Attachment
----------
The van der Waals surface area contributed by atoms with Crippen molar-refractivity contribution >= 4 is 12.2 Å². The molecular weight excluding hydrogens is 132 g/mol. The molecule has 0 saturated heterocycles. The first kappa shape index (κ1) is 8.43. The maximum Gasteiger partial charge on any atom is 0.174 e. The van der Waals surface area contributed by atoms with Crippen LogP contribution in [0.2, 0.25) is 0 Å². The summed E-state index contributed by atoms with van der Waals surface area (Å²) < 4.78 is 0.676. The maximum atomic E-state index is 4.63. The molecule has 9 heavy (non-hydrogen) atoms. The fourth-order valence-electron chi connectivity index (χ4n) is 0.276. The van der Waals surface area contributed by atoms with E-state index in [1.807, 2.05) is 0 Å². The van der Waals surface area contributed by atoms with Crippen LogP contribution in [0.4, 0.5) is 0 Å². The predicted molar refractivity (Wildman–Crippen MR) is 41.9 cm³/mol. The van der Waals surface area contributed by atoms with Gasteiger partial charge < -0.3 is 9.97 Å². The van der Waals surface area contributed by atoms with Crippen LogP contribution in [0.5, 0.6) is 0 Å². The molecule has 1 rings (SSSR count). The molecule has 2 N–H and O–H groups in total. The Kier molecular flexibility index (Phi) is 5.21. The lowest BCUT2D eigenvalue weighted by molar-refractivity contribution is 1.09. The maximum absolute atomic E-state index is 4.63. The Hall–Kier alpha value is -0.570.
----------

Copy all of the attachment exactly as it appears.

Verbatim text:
The van der Waals surface area contributed by atoms with Crippen molar-refractivity contribution >= 4 is 12.2 Å². The molecular weight excluding hydrogens is 132 g/mol. The molecule has 0 saturated heterocycles. The first kappa shape index (κ1) is 8.43. The maximum Gasteiger partial charge on any atom is 0.174 e. The van der Waals surface area contributed by atoms with Crippen LogP contribution in [0.2, 0.25) is 0 Å². The summed E-state index contributed by atoms with van der Waals surface area (Å²) < 4.78 is 0.676. The maximum atomic E-state index is 4.63. The molecule has 9 heavy (non-hydrogen) atoms. The fourth-order valence-electron chi connectivity index (χ4n) is 0.276. The van der Waals surface area contributed by atoms with E-state index in [1.807, 2.05) is 0 Å². The van der Waals surface area contributed by atoms with Crippen LogP contribution in [0.4, 0.5) is 0 Å². The predicted molar refractivity (Wildman–Crippen MR) is 41.9 cm³/mol. The van der Waals surface area contributed by atoms with Gasteiger partial charge < -0.3 is 9.97 Å². The van der Waals surface area contributed by atoms with Crippen LogP contribution in [0.5, 0.6) is 0 Å². The molecule has 1 rings (SSSR count). The molecule has 2 N–H and O–H groups in total. The Kier molecular flexibility index (Phi) is 5.21. The lowest BCUT2D eigenvalue weighted by molar-refractivity contribution is 1.09. The maximum absolute atomic E-state index is 4.63. The Hall–Kier alpha value is -0.570.